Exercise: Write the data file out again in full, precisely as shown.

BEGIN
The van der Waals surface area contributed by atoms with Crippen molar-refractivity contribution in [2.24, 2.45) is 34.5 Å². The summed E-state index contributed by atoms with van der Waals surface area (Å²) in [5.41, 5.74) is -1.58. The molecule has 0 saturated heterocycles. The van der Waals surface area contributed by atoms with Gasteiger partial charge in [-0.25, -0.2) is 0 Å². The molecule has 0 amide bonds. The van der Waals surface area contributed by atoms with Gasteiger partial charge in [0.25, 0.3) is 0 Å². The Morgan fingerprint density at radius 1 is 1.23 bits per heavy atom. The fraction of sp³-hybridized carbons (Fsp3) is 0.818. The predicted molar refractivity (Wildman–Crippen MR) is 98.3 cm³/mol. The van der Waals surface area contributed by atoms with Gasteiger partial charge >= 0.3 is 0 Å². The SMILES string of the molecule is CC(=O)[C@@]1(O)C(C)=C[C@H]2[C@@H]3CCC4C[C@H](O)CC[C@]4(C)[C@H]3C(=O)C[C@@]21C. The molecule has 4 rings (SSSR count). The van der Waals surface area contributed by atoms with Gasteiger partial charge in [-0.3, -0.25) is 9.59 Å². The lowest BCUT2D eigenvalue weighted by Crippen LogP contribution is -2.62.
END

The van der Waals surface area contributed by atoms with Crippen molar-refractivity contribution in [2.24, 2.45) is 34.5 Å². The summed E-state index contributed by atoms with van der Waals surface area (Å²) in [5.41, 5.74) is -1.58. The molecule has 0 saturated heterocycles. The van der Waals surface area contributed by atoms with Gasteiger partial charge in [-0.25, -0.2) is 0 Å². The molecule has 0 amide bonds. The van der Waals surface area contributed by atoms with Gasteiger partial charge in [0.25, 0.3) is 0 Å². The Morgan fingerprint density at radius 1 is 1.23 bits per heavy atom. The fraction of sp³-hybridized carbons (Fsp3) is 0.818. The predicted molar refractivity (Wildman–Crippen MR) is 98.3 cm³/mol. The van der Waals surface area contributed by atoms with Gasteiger partial charge >= 0.3 is 0 Å². The SMILES string of the molecule is CC(=O)[C@@]1(O)C(C)=C[C@H]2[C@@H]3CCC4C[C@H](O)CC[C@]4(C)[C@H]3C(=O)C[C@@]21C. The molecule has 4 rings (SSSR count). The van der Waals surface area contributed by atoms with Gasteiger partial charge in [-0.3, -0.25) is 9.59 Å². The lowest BCUT2D eigenvalue weighted by Crippen LogP contribution is -2.62.